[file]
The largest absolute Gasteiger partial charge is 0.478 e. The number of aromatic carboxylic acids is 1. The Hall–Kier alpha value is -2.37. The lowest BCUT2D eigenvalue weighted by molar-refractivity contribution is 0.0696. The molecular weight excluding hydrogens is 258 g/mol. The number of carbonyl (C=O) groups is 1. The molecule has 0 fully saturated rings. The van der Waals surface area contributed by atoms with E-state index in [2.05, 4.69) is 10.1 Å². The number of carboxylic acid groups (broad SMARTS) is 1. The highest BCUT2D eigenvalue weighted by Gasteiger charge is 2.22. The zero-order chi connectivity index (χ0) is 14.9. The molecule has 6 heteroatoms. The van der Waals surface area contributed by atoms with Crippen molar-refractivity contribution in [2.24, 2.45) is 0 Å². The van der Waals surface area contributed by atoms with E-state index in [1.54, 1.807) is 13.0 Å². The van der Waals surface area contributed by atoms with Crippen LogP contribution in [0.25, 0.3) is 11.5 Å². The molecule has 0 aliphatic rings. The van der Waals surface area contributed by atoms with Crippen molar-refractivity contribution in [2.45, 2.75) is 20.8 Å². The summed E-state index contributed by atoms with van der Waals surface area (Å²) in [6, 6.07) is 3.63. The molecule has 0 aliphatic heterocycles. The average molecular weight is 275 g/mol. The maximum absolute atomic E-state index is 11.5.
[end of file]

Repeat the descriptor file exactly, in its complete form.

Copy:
The largest absolute Gasteiger partial charge is 0.478 e. The number of aromatic carboxylic acids is 1. The Hall–Kier alpha value is -2.37. The lowest BCUT2D eigenvalue weighted by molar-refractivity contribution is 0.0696. The molecular weight excluding hydrogens is 258 g/mol. The number of carbonyl (C=O) groups is 1. The molecule has 0 fully saturated rings. The van der Waals surface area contributed by atoms with E-state index in [2.05, 4.69) is 10.1 Å². The number of carboxylic acid groups (broad SMARTS) is 1. The highest BCUT2D eigenvalue weighted by Gasteiger charge is 2.22. The zero-order chi connectivity index (χ0) is 14.9. The molecule has 6 heteroatoms. The van der Waals surface area contributed by atoms with Crippen molar-refractivity contribution in [2.24, 2.45) is 0 Å². The van der Waals surface area contributed by atoms with E-state index in [1.54, 1.807) is 13.0 Å². The van der Waals surface area contributed by atoms with Crippen LogP contribution in [0.25, 0.3) is 11.5 Å². The molecule has 0 aliphatic rings. The van der Waals surface area contributed by atoms with Crippen molar-refractivity contribution in [2.45, 2.75) is 20.8 Å². The summed E-state index contributed by atoms with van der Waals surface area (Å²) in [6, 6.07) is 3.63. The molecule has 0 aliphatic heterocycles. The average molecular weight is 275 g/mol. The maximum absolute atomic E-state index is 11.5.